8. "I'm Still Here" (Treasure Planet)

I like Treasure Planet a lot, even if it was a box office bomb and was released in the black hole that was the 2000's for Disney. I honestly had completely forgotten about this song until a little while ago, but I think it's perfect for the whole mood of the story. Jim goes through many hardships in this movie and this song clearly shows that side of him that's hurting. John Rzeznik, frontman of The Goo Goo Dolls, provides the vocals, something he was chosen for by Disney because of his "rebel-with-a-cause angst." Rzeznik felt right at home writing the song, claiming that he "felt a lot like Jim when he was his age." The song was a moderate success by itself, but it's largely forgotten, as is the movie. I think most people forget that the non-musicals still have some music in them.

9. Good Company (Oliver & Company)

Maybe I just like songs with only piano. This is a sweet little song sung by Jennifer (Myhanh Tran) to Oliver, the recently rescued kitten. It's honestly kind of a short song, since most of it is an instrumental montage. It's a nice change of pace from the 80's music fest that is Oliver & Company. You've got Billy Joel, Huey Lewis, Ruth Pointer, and Bette Midler's song written by Barry Manilow. How more 80's can you get? I guess I just like simple songs sometimes. Most of the other songs are pretty underrated too, save for "Why Should I Worry." If I had to pick another favorite, it would probably be "Once Upon a Time in New York City." Probably because Huey Lewis is awesome. Anyway, it's a great underdog (no pun intended?) song.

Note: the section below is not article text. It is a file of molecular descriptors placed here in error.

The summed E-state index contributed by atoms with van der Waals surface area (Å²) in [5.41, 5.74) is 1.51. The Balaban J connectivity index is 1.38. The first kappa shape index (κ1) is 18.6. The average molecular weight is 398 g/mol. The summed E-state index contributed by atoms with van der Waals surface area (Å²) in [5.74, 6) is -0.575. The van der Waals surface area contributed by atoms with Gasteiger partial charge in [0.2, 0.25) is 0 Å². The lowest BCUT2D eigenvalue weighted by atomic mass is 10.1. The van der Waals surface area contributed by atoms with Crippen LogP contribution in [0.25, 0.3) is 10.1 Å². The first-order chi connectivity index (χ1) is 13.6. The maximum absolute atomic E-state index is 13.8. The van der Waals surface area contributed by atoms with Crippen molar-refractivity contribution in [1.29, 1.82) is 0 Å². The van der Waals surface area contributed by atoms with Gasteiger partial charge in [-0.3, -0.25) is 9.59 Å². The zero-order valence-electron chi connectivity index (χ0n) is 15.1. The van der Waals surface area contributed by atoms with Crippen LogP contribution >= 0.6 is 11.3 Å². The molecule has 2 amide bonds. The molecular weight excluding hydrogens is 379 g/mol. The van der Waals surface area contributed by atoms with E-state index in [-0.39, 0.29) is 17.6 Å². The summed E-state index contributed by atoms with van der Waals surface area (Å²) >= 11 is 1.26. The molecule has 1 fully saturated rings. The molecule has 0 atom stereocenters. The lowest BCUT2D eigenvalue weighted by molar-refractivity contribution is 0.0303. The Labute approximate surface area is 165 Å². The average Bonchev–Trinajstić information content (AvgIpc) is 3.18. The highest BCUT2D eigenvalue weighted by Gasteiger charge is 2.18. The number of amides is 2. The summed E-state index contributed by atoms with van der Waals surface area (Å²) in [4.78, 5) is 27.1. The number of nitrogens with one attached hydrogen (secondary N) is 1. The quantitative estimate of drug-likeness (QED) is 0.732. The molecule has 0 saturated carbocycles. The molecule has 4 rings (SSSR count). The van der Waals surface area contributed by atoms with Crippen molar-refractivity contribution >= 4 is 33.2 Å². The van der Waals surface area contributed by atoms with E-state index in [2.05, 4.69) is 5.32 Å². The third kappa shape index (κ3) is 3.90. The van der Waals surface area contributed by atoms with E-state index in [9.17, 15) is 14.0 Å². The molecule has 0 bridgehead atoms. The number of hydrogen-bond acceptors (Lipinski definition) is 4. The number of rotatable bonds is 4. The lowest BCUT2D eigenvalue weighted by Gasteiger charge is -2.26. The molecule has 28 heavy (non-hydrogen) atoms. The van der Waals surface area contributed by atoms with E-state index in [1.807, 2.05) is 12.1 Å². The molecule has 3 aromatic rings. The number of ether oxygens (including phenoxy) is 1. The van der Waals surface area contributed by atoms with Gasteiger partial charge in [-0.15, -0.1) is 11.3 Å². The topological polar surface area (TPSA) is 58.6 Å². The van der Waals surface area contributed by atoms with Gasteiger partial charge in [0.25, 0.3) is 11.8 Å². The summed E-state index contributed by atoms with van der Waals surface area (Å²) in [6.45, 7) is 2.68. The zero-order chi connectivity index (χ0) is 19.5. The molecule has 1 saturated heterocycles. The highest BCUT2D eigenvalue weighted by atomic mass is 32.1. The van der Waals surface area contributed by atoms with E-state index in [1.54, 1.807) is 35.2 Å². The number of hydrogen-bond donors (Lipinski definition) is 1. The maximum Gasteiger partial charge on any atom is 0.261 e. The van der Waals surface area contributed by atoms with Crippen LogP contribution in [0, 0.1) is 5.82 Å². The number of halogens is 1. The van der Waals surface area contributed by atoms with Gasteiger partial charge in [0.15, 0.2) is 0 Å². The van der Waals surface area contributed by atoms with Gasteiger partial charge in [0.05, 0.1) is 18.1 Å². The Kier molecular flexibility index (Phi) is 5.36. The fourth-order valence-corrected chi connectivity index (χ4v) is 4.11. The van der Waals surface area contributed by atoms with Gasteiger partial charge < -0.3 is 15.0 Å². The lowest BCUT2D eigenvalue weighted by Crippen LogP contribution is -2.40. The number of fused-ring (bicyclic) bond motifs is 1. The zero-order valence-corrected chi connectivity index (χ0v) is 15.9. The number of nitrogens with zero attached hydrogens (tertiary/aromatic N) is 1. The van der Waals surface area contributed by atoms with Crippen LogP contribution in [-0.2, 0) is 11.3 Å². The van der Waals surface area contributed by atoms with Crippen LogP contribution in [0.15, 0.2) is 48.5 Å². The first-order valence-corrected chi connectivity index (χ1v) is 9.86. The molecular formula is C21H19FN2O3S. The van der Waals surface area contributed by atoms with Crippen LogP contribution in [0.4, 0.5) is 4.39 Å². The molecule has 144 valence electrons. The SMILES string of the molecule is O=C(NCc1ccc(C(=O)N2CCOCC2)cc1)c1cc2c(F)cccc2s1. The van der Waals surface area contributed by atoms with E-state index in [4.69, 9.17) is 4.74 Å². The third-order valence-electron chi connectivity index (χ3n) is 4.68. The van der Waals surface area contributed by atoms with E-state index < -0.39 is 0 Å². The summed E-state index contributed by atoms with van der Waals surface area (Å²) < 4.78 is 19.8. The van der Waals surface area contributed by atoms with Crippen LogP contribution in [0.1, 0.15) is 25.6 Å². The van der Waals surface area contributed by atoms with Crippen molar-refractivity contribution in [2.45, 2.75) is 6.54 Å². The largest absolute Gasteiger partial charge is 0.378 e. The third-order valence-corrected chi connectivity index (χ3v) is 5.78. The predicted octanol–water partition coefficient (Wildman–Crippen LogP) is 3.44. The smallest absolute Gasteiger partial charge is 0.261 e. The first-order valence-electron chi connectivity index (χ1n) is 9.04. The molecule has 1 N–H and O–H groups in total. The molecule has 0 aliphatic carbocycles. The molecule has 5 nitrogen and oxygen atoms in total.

10. Small Wonders (Meet the Robinsons)

I have a small confession: I didn't know that this song had anything to do with this movie. I don't even remember any songs for this movie. I've heard this song, performed by Rob Thomas, on the radio and at work all the time, and I really, really like it, but I assumed it was just another Matchbox-Twenty song. Little did I know that this was made specifically for Meet the Robinsons, another non-musical made in the 2000's, though this movie did much better than Treasure Planet. In fact, I would probably pinpoint Meet the Robinsons as being the turning point of the Disney canon, though many claim it's The Princess and the Frog. The reason that I've included this song on this list is because I'm assuming that most people don't know this is a Disney song, or have long forgotten. It's honestly one of the better songs performed by a professional musician. 

Tuesday, February 11, 2014

Underrated Disney Songs: Part I